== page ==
Portal Offers HIPAA Insights for App DevelopersExperts Say Advice for Mobile Application Developers Is Overdue
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The Department of Health and Human Services' Office for Civil Rights will use the portal, in part, to gauge what kind of guidance it should release to help application developers that are confused about how HIPAA pertains to their products.
Some privacy and security experts say OCR's portal plans are an overdue step in the right direction. "Historically, there have been limited opportunities to obtain guidance from OCR on how HIPAA applies to certain situations," says attorney Adam Greene of the law firm David Wright Tremaine. "I hope that the OCR portal will provide a much needed influx of OCR guidance and clarification regarding how HIPAA applies to mobile health app developers, other cloud-based entities and other business associates."
OCR, which oversees HIPAA enforcement, is primarily promoting the site as a place where developers of mobile health apps can direct their HIPAA-related questions. But the agency will also welcome questions from other types of companies, including those providing cloud services, Linda Sanches, OCR senior adviser, said during an Oct. 5 during a media briefing about the portal. "We're looking at mostly health IT apps, but this is open to any question," she said.
While OCR likely will not be able to respond to each individual question, it will attempt to at least post links to guidance in response to questions, Sanches says.
Not for Enforcement Purposes
While those who want to submit questions or offer comments on the site will need to sign in using email addresses, their identities and addresses will be anonymous to OCR, Sanches says. "All information requests are anonymized. Therefore, there is no issue about [the information being used for OCR] enforcement," she says. "We're not going to track anyone down. At this point, we're very interested in seeing what kinds of information requests we get."
Questions asked via the portal could pertain to topics that fall under the authority of other government agencies, such as the Food and Drug Administration for mobile medical devices that provide diagnostic capabilities, or the Federal Trade Commission, which also has enforcement authority related to some mobile health apps that collect personal information, Sanches noted.
OCR will monitor inquires to the site before it posts questions and comments. "We will see how the questions evolve," she says. "We will watch to see if there is guidance we need to develop." An OCR spokeswoman characterized the site as "a pilot effort."
The new portal could prove helpful because OCR's other available resources are generally geared toward covered entities, rather than small business associates, such as app developers, says Greene, the attorney.
"Mobile health developers may not understand which HIPAA provisions are applicable to them and which are not," he says. "Also, mobile health developers may face confusion and competing views on questions of HIPAA compliance, such as whether a business associate agreement is required with an infrastructure-as-a-service cloud provider that will maintain encrypted protected health information but will not have access to the encryption key."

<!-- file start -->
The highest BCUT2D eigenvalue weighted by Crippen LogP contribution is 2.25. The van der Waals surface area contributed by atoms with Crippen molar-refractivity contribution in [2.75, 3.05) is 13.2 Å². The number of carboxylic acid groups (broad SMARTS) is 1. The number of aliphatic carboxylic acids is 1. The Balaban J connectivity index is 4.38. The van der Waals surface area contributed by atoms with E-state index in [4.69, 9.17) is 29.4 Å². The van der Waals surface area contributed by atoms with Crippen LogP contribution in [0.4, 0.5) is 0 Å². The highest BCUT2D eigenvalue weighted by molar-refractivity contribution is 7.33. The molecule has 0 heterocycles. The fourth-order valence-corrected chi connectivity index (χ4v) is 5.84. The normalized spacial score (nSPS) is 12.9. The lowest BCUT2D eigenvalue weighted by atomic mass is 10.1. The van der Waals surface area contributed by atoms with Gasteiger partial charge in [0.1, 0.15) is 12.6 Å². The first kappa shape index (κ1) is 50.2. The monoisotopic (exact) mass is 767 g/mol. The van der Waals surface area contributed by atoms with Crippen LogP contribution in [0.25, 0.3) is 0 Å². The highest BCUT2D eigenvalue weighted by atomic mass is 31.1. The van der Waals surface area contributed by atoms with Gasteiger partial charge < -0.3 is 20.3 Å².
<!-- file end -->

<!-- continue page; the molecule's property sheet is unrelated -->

Innovative technologies often are developed by small companies that do not have the resources to employ subject matter experts or hire outside consultants, notes privacy attorney David Holtzman, vice president of compliance at security consulting firm CynergisTek.
While the portal can potentially help these companies, "the challenge is that in the federal budget environment, OCR and the HHS overall is extremely starved of the technology and people it needs to provide resources that are being demanded by consumers and the healthcare industry it serves," he says. "My concern is that there will be many, many questions submitted by mobile health developers, but not enough people at OCR available to meet the needs they present."
A Call for More Action
Independent HIPAA attorney Susan Miller hopes the portal "not only allows the developers to ask questions, but that the answers are quickly available from OCR." She'd like to see OCR use these questions and answers to create FAQ documents. "I would like to see OCR develop some case studies to outline the type of HIPAA privacy and security they think incumbent on the vendors in the specific situation," she adds.
Mobile health app developers are often confused about whether their products need to comply with HIPAA regulations, she notes.
"If the mobile tool reads or stores health data or transmits it wirelessly to an employer wellness program, a healthcare provider or hospital, there is the need to include these tools in the covered entity's HIPAA Security Rule risk analysis, as the mobile tool is connected to the entity's networks or the provider's network," she says. "Unfortunately, many of the vendors of such mobile tools also collect the health data and use it for a number of reasons." When that's the case, vendors must inform the entity that purchases the mobile health tools, or the patient who has a device, she adds.
Holtzman stresses that developers need to keep in mind that safeguarding patient data involves far more than HIPAA compliance.
"An insecure medical device or app that drives treatment decisions is both a threat to patient safety and a risk to any enterprise information system that it connects with," he says. Malware and other types of Internet-based threats are off the chart. We need mHealth developers to invest in developing safeguards that ensure their technologies combat these threats and have the capacity to block potential attackers from accessing the data created or transmitted by the device or application."